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Secured Creditors Not So Secure: Managing Pension Risk in Canada after Indalex

Although sometime has passed since the Ontario Court of Appeal surprised the pension, bankruptcy and insolvency community in Canada with its decision in Re Indalex Limited[1]in April 2011, the impact has remained at the forefront for Canadian and cross-border attorneys dealing with pension deficiencies and priority rules in Companies’ Creditor Arrangement Act (CCAA) restructurings. The court of appeal ruled that beneficiaries under salaried and executive defined benefit-pension plans were entitled to the proceeds of sale of the company’s assets to cover shortfalls in their under-funded pension plans in priority to Indalex’s debtor-in-possession (DIP) lender. Now that the Supreme Court of Canada has agreed to hear the appeal, secured lenders and other stakeholders should continue to monitor their interests when dealing with a (distressed) company with a defined benefit-pension plan in a deficit position until the case is heard, most likely in late 2012 or early 2013. Further, if the decision is not overturned, stakeholders should be prepared for life after Indalex.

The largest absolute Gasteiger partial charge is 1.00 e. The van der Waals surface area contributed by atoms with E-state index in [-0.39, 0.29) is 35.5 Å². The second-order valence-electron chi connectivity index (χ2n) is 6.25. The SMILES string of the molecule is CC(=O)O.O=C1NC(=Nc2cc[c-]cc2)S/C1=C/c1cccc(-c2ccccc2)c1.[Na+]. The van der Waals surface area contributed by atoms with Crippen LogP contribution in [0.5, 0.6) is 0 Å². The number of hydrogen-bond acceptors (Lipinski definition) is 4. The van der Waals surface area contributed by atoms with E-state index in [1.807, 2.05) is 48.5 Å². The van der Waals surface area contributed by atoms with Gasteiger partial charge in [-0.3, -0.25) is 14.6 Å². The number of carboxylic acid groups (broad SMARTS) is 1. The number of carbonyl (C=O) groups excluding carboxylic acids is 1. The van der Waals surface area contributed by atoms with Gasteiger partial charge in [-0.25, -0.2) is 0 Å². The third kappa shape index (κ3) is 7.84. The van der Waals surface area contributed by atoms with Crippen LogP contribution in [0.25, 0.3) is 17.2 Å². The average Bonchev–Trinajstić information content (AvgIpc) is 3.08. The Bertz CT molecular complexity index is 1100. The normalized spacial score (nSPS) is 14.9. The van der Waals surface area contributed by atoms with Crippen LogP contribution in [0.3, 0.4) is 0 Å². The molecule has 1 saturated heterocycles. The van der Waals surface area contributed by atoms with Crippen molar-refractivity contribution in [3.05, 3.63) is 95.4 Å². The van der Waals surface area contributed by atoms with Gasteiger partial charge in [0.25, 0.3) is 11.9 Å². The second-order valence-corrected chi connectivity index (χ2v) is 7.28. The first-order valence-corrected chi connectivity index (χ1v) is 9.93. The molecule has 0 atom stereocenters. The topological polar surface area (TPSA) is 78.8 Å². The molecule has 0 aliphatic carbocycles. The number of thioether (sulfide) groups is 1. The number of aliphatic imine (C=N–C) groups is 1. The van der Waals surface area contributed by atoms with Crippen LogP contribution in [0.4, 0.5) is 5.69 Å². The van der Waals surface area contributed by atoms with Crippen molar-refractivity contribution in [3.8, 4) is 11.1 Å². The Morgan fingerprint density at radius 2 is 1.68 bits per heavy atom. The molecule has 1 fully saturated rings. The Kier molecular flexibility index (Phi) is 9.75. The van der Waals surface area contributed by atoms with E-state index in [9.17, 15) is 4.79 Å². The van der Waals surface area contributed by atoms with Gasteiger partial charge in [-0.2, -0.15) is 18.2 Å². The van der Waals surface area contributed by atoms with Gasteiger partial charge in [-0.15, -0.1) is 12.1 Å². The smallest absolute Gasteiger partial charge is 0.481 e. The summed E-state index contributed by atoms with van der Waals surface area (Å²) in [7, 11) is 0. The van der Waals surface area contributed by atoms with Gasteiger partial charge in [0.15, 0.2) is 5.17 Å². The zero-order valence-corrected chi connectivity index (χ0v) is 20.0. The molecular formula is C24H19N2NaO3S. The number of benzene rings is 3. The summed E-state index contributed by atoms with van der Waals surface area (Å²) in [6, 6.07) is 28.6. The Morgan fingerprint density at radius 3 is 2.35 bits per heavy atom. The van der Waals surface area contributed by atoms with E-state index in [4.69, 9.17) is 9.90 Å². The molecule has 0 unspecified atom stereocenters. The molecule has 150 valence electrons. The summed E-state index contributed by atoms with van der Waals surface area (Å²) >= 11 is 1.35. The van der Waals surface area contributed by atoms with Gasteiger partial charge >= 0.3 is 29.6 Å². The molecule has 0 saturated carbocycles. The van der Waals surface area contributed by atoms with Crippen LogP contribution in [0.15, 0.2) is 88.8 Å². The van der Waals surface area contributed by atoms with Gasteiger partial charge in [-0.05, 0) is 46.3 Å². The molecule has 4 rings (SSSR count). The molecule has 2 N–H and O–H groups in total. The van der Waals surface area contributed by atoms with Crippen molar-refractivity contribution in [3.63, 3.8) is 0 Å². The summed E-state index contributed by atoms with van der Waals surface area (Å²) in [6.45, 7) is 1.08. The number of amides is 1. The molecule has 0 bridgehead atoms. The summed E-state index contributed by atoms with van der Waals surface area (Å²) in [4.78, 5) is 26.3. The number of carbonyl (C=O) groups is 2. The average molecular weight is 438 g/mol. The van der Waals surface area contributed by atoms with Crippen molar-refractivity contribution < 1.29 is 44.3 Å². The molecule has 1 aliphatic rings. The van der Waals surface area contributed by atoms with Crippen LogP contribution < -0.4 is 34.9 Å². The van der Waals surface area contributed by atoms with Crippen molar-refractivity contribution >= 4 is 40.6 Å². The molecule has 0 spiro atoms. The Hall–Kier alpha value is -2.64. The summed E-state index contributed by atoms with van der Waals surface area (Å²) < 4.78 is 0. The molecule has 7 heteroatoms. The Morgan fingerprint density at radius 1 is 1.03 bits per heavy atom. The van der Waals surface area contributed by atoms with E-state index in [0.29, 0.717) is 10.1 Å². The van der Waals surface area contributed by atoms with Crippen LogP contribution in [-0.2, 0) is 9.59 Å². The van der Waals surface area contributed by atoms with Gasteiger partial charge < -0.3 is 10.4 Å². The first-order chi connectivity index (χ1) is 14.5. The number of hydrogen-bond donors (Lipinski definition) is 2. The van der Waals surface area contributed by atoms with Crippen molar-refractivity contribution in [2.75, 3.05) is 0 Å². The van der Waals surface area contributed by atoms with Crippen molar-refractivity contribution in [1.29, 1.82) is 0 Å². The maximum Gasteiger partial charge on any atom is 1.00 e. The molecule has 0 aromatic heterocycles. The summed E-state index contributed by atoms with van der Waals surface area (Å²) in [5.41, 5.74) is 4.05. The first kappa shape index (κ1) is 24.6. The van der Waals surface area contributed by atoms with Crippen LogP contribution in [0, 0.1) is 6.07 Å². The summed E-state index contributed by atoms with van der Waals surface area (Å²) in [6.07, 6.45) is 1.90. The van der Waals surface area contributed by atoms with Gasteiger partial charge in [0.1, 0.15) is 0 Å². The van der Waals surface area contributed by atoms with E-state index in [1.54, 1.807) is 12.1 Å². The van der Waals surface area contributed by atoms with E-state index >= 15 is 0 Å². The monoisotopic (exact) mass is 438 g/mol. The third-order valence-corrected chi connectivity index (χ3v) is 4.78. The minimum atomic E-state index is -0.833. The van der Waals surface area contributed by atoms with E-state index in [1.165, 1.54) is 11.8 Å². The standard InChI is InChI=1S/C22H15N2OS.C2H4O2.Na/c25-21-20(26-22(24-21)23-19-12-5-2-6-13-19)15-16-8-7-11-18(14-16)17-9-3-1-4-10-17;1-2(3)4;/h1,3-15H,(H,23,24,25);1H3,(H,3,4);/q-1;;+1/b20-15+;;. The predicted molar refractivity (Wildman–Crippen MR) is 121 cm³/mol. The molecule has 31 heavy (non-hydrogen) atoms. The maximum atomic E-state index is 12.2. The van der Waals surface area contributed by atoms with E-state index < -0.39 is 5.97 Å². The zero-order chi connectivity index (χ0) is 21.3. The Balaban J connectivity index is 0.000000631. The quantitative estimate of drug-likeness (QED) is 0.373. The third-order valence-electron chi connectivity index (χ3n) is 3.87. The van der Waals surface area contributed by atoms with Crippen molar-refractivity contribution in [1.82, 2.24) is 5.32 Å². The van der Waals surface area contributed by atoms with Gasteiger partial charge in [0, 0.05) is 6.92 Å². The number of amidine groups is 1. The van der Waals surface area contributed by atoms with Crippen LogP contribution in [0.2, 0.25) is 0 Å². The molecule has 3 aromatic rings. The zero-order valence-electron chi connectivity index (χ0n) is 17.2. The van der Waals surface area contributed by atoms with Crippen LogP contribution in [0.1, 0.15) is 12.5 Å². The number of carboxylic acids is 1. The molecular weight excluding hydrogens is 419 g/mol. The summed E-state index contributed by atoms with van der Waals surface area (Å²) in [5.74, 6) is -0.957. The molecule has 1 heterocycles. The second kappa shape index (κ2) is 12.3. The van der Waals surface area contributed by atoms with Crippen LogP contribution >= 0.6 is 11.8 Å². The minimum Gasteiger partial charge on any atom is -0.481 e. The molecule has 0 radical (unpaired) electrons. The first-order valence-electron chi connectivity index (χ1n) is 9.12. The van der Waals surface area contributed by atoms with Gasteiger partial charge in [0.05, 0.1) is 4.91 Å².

Background
Indalex was the sponsor and administrator of two underfunded defined-benefit pension plans (salaried and executives). Indalex commenced restructuring proceedings under the CCAA on April 3, 2009. At the time of the CCAA filing, the combined pension shortfalls was $6.75 million. Indalex obtained DIP financing during the CCAA proceedings, secured by a court-ordered “super-priority” charge over Indalex’s assets ranking in priority to all other security interests, trusts, liens, charges, statutory or otherwise of Indalex. Indalex’s obligations under the DIP loan was guaranteed by its U.S. parent.